Body and Exterior Details
The body was a major undertaking, combining off-the-shelf components and a healthy dose of styrene scratch building. I started with a Jeep JK Unlimited body lifted from the New Bright toy model, a stack of styrene sheet, and tons of reference photos provided by Kenny Haük himself. It was a shame that I had to hide that beautiful steam engine under a faux boiler, but that’s how the real truck is, so hidden it was. A lot of time was spent creating the faux boiler. I wanted to be sure that I also didn’t melt the whole thing down on its first run, so I used some foam-backed aluminum foil and a few layers of Nomex fire-resistant tape. I wanted to be as faithful to the real truck as possible, so I counted all the rivets and hand-drove each one; 300+ rivets made for a pretty fun couple of days (sarcasm intended). I sourced some small-gauge steam pipe from a Garden Railway Club site and duplicated the piping as well. I designed and 3D-printed a few additional exterior elements, including the rear bumper and taillights, with the help of my friend James Knight, of Knight Customs. James also helped by creating the custom front grille and bumper. Both were printed by Shapeways to match the satin black bodywork. I hand-painted the numbering and lettering using Citadel paints and brushes. The interior also got an accurate re-creation, and I did my best to match the full-size truck. Instead of a pressure gauge in the center console, I used a working watch face. I added a few gold-painted tow hooks, a Warn Zeon winch from RC4WD, KMC wheels from Vanquish Products, and wheel hubs from GCM Racing. Putting rubber to road, I used what Kenny used on the full-size truck: Pit Bull Rock Beasts in their original 4.75-inch height.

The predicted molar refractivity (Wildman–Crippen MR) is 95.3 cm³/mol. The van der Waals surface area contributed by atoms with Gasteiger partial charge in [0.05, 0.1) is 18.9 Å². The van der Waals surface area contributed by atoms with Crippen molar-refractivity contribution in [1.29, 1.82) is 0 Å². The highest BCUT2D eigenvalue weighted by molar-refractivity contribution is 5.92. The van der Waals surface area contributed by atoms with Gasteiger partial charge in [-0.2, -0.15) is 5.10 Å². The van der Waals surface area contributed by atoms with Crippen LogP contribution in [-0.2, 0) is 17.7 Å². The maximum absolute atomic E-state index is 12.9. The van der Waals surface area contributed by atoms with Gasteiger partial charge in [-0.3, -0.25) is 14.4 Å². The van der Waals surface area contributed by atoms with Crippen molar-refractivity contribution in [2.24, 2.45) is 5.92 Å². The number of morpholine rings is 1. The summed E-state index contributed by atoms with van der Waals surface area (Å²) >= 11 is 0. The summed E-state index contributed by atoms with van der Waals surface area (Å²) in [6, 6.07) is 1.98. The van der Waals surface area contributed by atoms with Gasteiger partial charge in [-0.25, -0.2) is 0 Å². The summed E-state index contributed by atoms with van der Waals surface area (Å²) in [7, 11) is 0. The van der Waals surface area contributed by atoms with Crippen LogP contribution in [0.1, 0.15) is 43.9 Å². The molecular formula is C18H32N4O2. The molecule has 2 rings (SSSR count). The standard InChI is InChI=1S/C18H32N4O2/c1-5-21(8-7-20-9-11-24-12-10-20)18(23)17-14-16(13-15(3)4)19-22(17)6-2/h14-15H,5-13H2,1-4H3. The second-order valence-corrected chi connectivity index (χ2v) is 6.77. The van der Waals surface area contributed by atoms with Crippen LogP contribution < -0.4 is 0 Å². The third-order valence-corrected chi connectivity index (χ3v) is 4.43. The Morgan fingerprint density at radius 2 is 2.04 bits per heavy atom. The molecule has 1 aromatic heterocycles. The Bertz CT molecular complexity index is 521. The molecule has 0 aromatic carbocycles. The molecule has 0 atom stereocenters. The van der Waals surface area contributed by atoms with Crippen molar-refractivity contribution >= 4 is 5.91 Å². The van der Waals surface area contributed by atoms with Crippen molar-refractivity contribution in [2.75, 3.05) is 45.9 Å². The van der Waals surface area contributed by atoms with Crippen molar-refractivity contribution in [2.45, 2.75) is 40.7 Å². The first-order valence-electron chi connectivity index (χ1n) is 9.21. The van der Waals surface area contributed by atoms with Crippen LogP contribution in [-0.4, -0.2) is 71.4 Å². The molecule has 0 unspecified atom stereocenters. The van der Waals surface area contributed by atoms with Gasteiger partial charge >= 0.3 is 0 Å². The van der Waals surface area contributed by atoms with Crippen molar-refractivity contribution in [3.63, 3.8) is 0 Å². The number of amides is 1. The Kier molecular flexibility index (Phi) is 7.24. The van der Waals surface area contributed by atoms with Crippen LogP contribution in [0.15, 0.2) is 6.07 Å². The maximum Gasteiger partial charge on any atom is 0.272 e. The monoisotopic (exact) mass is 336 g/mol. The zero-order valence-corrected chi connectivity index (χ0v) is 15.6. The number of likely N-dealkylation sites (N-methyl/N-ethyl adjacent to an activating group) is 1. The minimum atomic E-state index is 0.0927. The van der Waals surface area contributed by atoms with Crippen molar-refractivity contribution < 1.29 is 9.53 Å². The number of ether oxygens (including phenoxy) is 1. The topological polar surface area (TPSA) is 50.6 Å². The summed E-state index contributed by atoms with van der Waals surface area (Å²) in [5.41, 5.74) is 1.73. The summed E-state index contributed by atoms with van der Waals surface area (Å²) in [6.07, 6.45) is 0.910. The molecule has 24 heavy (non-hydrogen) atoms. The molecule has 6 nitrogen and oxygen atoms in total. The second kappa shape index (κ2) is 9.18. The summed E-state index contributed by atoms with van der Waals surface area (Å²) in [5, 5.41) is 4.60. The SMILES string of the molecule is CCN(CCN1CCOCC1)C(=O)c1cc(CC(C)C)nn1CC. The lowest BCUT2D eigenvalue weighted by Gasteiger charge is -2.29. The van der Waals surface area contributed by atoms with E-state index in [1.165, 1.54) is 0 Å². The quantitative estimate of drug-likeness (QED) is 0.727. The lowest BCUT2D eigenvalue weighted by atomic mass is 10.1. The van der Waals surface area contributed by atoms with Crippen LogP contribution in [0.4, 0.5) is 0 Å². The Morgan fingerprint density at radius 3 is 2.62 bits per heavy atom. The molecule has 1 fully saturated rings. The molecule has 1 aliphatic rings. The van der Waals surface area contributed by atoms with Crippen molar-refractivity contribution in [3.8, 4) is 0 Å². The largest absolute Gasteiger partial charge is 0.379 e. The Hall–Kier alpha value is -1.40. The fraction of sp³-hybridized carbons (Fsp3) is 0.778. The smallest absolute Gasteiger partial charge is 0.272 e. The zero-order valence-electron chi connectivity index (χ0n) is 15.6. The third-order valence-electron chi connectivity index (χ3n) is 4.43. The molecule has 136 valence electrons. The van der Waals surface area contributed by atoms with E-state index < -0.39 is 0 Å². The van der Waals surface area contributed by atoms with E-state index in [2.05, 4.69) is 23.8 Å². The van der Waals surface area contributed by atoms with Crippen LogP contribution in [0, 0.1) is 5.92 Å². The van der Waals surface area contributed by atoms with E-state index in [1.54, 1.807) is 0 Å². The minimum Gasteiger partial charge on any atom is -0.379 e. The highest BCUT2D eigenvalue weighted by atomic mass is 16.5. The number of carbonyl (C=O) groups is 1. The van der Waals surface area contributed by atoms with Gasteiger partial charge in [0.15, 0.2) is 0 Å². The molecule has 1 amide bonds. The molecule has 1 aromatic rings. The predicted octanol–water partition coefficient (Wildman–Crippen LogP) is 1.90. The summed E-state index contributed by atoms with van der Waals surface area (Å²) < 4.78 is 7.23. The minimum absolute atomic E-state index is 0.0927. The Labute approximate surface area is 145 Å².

The grille and bumper are custom 3D-printed parts.